Right after moving to my new place, I felt the need to start improving it, not only because I wanted my new house to look nice, but also because I wanted it to be functional.
I’ve always been very organized. I didn’t want anything scattered around or laying on the floor, but I also didn’t want anything stored in such a way that would make it difficult to get to any of the items should I need them right away.
A good example of what I didn’t like seeing and that I noticed every single day was in the garage.
It looked very disorganized, one of the walls was unfinished and there were two ugly shelves made of two by fours that took a lot of space. They didn’t have any doors or anything to hide whatever was “stored” on them. Not that I had a lot of stuff as you can see on the pictures, but they were still an eye sore, I was determined to do something about it!
Installing some paneling and doors to hide the mess was, unfortunately, not an option, with a depth of about 16” they simply took way too much garage space. They had to go, so removing them was the first thing I did. I don’t remember exactly how many screws were holding them in place, but I do remember thinking that whoever put them together was worried about them staying in one piece!
Since I’m all about recycling and reusing, I then proceeded to take some pictures of them and posting an ad on craigslist, it didn’t take long for someone to call and pick them up, a win-win situation for everyone involved.
INSULATE AND DRYWALL GARAGE WALL
Once the shelves were removed, I proceeded to install some insulation. If you ask, most people will say that you do not need to insulate garage walls. However, my reasoning at that point was that I could, later on, install some kind of heating so I would not be freezing if I ever wanted or needed to work in there during the winter months. Insulation also helps with noise reduction, although I was not worried about noise, the house is on a quiet cul-de-sac.
The next step was installing some drywall. Professionals usually (if not always) start drywalling from top to bottom, however, I was working by myself so there was no way for me to hold the panels in place while screwing them to the wall at the same time, so I started from bottom to top.
I wanted the wall to look nice, but, after all, it is the garage, so it didn’t have to have a perfect finish, actually, not even the professionally finished wall on the other side of the garage looked perfect.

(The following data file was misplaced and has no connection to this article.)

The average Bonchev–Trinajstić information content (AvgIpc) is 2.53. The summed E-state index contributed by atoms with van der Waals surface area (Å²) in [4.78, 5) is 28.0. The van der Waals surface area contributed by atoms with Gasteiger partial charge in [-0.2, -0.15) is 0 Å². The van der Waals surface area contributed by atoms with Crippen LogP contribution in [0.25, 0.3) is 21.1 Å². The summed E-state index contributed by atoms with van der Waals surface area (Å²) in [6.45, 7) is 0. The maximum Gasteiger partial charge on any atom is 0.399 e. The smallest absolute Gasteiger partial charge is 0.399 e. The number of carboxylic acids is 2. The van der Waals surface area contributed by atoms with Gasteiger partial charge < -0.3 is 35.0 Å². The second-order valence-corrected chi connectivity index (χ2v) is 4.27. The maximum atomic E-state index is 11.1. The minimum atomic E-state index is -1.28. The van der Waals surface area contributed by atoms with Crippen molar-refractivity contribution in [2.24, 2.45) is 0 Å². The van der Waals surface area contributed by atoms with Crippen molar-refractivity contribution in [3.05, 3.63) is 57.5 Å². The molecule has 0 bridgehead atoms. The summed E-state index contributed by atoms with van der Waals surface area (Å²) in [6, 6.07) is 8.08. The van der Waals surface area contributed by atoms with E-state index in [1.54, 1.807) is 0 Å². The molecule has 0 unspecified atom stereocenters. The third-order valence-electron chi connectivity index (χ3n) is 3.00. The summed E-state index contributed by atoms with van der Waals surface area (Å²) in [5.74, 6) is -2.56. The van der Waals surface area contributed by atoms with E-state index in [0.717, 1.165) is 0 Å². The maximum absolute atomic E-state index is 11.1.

After the hardest, or at least, the more physically demanding part of the job was done, it was time to do some mud work. I used the Sheetrock brand All Purpose Premix Joint Compound and Joint tape, they worked great for me! The good thing about using the Premix Joint Compound, other than not having to mix it with anything obviously, is that you do not have to worry about it drying, hardening and getting rock solid as you rush to mud all the seams, you can take your time to learn and do it right.
As far as the tape, some people would rather use the self-adhesive mesh drywall tape, however, from what I’ve seen, it’s easier to work with the paper tape. I would go as far as to say that I’ve never seen a professional using mesh tape, feel free to correct me if I’m wrong, though.
PRIMING & PAINTING THE NEW GARAGE WALL
The next day was the one I enjoyed the most. Not only was the wall almost finished but also after the mud was dry, it was time to finally make it look nice with some paint! I’ve always enjoyed painting with a roller so it didn’t feel like work at all. I started putting a coat of primer on the new wall and the ceiling, which as you can see on some of the pictures, was finished but not painted.
After letting it dry for a while, it was time to put a coat of paint, this time on all the walls and the ceiling. I chose white, and although I later regretted it for obvious reasons, once the job was completed, I was very happy with the results.
INSTALLING STORAGE CABINETS & GARAGE ORGANIZATION
At this point the wall was all finished, the garage was painted and everything looked great except for the fact that there was no storage whatsoever. You can see I had to temporarily “store” everything on the floor, which is exactly one of the things I don’t like doing and definitely not what I would call garage organization.
To solve this problem, I ended up buying and installing 3 wood composite cabinets from Lowes, I have checked and they are no longer available, however, they still have a very similar (more expensive) alternative. They are not necessarily the type of cabinet you would use to store heavy items or tools, but they worked great for what I needed.
Readers, what do you think of my first project? Why is it that some builders don’t fully finish garages? Cost cutting I assume? Does it surprise you that my first project was in the garage? Feel free to share your garage project ideas!
Working on a similar garage improvement project? This is what you need:
- Screwdrivers and hand tools (always useful)
- Heavy Duty Stapler (to hold insulation in place)
- Drill (to install drywall panels and I also used it to remove the old shelves)
- Drywall screws
- Drywall panels, drywall tape, taping knives, mud and mud pan
- Primer, paint, paint rollers (with extension pole) and brushes
- Paint tray
Looking for more garage project ideas?
Check out my latest garage project!
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